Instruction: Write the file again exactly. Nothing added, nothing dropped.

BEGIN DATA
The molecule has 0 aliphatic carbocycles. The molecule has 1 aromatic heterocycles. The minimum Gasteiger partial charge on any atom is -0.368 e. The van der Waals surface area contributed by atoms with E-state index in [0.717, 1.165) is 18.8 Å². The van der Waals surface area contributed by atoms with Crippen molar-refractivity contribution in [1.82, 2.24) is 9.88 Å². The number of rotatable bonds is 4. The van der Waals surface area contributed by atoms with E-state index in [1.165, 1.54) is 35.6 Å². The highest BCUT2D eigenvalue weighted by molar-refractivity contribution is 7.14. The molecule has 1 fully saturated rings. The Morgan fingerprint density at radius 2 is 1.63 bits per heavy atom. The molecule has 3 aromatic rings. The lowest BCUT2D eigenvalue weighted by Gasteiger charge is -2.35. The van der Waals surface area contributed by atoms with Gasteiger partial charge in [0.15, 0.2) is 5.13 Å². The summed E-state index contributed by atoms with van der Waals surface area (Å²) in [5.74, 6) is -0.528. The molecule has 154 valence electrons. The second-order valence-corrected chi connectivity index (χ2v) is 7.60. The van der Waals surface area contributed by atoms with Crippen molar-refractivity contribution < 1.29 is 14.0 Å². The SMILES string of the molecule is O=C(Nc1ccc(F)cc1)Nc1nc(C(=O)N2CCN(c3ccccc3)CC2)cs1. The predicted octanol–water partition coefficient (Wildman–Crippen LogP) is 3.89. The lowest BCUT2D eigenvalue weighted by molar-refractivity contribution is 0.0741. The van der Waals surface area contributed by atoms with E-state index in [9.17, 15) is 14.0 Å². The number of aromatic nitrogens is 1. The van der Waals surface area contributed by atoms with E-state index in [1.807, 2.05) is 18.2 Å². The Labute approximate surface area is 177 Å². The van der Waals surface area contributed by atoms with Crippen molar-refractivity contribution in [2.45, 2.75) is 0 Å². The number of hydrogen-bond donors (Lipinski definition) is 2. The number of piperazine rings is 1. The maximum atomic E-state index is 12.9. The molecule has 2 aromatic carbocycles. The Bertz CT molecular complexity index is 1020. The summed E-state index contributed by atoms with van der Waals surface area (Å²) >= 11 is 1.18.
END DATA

The molecule has 0 aliphatic carbocycles. The molecule has 1 aromatic heterocycles. The minimum Gasteiger partial charge on any atom is -0.368 e. The van der Waals surface area contributed by atoms with E-state index in [0.717, 1.165) is 18.8 Å². The van der Waals surface area contributed by atoms with Crippen molar-refractivity contribution in [1.82, 2.24) is 9.88 Å². The number of rotatable bonds is 4. The van der Waals surface area contributed by atoms with E-state index in [1.165, 1.54) is 35.6 Å². The highest BCUT2D eigenvalue weighted by molar-refractivity contribution is 7.14. The molecule has 1 fully saturated rings. The Morgan fingerprint density at radius 2 is 1.63 bits per heavy atom. The molecule has 3 aromatic rings. The lowest BCUT2D eigenvalue weighted by Gasteiger charge is -2.35. The van der Waals surface area contributed by atoms with Gasteiger partial charge in [0.15, 0.2) is 5.13 Å². The summed E-state index contributed by atoms with van der Waals surface area (Å²) in [5.74, 6) is -0.528. The molecule has 154 valence electrons. The second-order valence-corrected chi connectivity index (χ2v) is 7.60. The van der Waals surface area contributed by atoms with Crippen molar-refractivity contribution < 1.29 is 14.0 Å². The SMILES string of the molecule is O=C(Nc1ccc(F)cc1)Nc1nc(C(=O)N2CCN(c3ccccc3)CC2)cs1. The predicted octanol–water partition coefficient (Wildman–Crippen LogP) is 3.89. The lowest BCUT2D eigenvalue weighted by molar-refractivity contribution is 0.0741. The van der Waals surface area contributed by atoms with E-state index in [9.17, 15) is 14.0 Å². The number of aromatic nitrogens is 1. The van der Waals surface area contributed by atoms with E-state index in [1.807, 2.05) is 18.2 Å². The Labute approximate surface area is 177 Å². The van der Waals surface area contributed by atoms with Crippen molar-refractivity contribution in [2.45, 2.75) is 0 Å². The number of hydrogen-bond donors (Lipinski definition) is 2. The number of piperazine rings is 1. The maximum atomic E-state index is 12.9. The molecule has 2 aromatic carbocycles. The Bertz CT molecular complexity index is 1020. The summed E-state index contributed by atoms with van der Waals surface area (Å²) >= 11 is 1.18.